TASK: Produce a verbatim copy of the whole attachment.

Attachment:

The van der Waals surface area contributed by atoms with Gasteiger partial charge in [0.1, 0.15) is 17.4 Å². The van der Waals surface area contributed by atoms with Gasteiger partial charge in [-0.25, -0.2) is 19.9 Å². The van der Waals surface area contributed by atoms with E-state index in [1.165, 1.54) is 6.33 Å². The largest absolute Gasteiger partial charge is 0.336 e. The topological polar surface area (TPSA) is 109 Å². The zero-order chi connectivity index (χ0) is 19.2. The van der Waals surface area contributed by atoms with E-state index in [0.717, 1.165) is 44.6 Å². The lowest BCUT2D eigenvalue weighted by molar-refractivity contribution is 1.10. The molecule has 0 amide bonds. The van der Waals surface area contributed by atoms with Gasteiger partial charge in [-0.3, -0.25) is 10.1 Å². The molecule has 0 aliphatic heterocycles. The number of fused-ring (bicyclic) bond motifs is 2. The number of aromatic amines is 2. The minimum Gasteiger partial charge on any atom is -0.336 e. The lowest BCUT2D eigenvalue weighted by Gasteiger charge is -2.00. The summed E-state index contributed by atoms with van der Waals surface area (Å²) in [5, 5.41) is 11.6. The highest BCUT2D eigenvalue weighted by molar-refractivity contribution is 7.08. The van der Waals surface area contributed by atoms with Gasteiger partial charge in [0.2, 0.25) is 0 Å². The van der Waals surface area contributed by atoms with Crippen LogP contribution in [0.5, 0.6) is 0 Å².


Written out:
The van der Waals surface area contributed by atoms with Gasteiger partial charge in [0.1, 0.15) is 17.4 Å². The van der Waals surface area contributed by atoms with Gasteiger partial charge in [-0.25, -0.2) is 19.9 Å². The van der Waals surface area contributed by atoms with E-state index in [1.165, 1.54) is 6.33 Å². The largest absolute Gasteiger partial charge is 0.336 e. The topological polar surface area (TPSA) is 109 Å². The zero-order chi connectivity index (χ0) is 19.2. The van der Waals surface area contributed by atoms with E-state index in [0.717, 1.165) is 44.6 Å². The lowest BCUT2D eigenvalue weighted by molar-refractivity contribution is 1.10. The molecule has 0 amide bonds. The van der Waals surface area contributed by atoms with Gasteiger partial charge in [-0.3, -0.25) is 10.1 Å². The molecule has 0 aliphatic heterocycles. The number of fused-ring (bicyclic) bond motifs is 2. The number of aromatic amines is 2. The minimum Gasteiger partial charge on any atom is -0.336 e. The lowest BCUT2D eigenvalue weighted by Gasteiger charge is -2.00. The summed E-state index contributed by atoms with van der Waals surface area (Å²) in [5, 5.41) is 11.6. The highest BCUT2D eigenvalue weighted by molar-refractivity contribution is 7.08. The van der Waals surface area contributed by atoms with Gasteiger partial charge in [0.2, 0.25) is 0 Å². The van der Waals surface area contributed by atoms with Crippen LogP contribution in [0.5, 0.6) is 0 Å².